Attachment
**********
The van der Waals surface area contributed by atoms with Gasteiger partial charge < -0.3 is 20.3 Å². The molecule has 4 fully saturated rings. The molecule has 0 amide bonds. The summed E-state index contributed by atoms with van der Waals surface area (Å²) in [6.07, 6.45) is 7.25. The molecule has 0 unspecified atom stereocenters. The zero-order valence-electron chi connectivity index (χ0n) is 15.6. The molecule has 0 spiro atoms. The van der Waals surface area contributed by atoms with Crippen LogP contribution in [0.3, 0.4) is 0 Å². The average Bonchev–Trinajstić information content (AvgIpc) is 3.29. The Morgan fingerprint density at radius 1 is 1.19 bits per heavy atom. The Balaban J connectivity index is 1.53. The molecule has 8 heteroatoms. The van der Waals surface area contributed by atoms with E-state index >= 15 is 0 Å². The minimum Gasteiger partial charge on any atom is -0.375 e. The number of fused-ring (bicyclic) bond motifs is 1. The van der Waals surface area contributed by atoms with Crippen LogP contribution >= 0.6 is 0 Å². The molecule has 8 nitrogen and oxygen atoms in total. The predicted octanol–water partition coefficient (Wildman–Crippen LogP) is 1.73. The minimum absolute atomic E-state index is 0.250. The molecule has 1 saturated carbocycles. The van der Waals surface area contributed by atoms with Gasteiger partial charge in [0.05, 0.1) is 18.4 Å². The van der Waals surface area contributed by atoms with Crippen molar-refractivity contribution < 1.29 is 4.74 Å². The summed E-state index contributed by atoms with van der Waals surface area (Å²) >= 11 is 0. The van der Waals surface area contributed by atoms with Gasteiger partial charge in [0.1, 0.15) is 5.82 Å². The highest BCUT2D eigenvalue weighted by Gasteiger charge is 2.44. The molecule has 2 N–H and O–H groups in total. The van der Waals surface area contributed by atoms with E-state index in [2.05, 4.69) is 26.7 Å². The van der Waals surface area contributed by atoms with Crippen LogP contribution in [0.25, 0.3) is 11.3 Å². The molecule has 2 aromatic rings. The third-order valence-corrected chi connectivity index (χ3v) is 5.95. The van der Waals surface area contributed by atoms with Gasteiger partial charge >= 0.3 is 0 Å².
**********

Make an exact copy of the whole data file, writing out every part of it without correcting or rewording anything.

The van der Waals surface area contributed by atoms with Gasteiger partial charge < -0.3 is 20.3 Å². The molecule has 4 fully saturated rings. The molecule has 0 amide bonds. The summed E-state index contributed by atoms with van der Waals surface area (Å²) in [6.07, 6.45) is 7.25. The molecule has 0 unspecified atom stereocenters. The zero-order valence-electron chi connectivity index (χ0n) is 15.6. The molecule has 0 spiro atoms. The van der Waals surface area contributed by atoms with Crippen LogP contribution in [0.3, 0.4) is 0 Å². The average Bonchev–Trinajstić information content (AvgIpc) is 3.29. The Morgan fingerprint density at radius 1 is 1.19 bits per heavy atom. The Balaban J connectivity index is 1.53. The molecule has 8 heteroatoms. The van der Waals surface area contributed by atoms with E-state index >= 15 is 0 Å². The minimum Gasteiger partial charge on any atom is -0.375 e. The number of fused-ring (bicyclic) bond motifs is 1. The van der Waals surface area contributed by atoms with Crippen LogP contribution >= 0.6 is 0 Å². The molecule has 8 nitrogen and oxygen atoms in total. The predicted octanol–water partition coefficient (Wildman–Crippen LogP) is 1.73. The minimum absolute atomic E-state index is 0.250. The molecule has 1 saturated carbocycles. The van der Waals surface area contributed by atoms with Gasteiger partial charge in [0.05, 0.1) is 18.4 Å². The van der Waals surface area contributed by atoms with Crippen molar-refractivity contribution < 1.29 is 4.74 Å². The summed E-state index contributed by atoms with van der Waals surface area (Å²) >= 11 is 0. The van der Waals surface area contributed by atoms with Gasteiger partial charge in [0.1, 0.15) is 5.82 Å². The highest BCUT2D eigenvalue weighted by Gasteiger charge is 2.44. The molecule has 2 N–H and O–H groups in total. The van der Waals surface area contributed by atoms with E-state index in [2.05, 4.69) is 26.7 Å². The van der Waals surface area contributed by atoms with Crippen LogP contribution in [0.25, 0.3) is 11.3 Å². The molecule has 2 aromatic rings. The third-order valence-corrected chi connectivity index (χ3v) is 5.95. The van der Waals surface area contributed by atoms with Gasteiger partial charge >= 0.3 is 0 Å².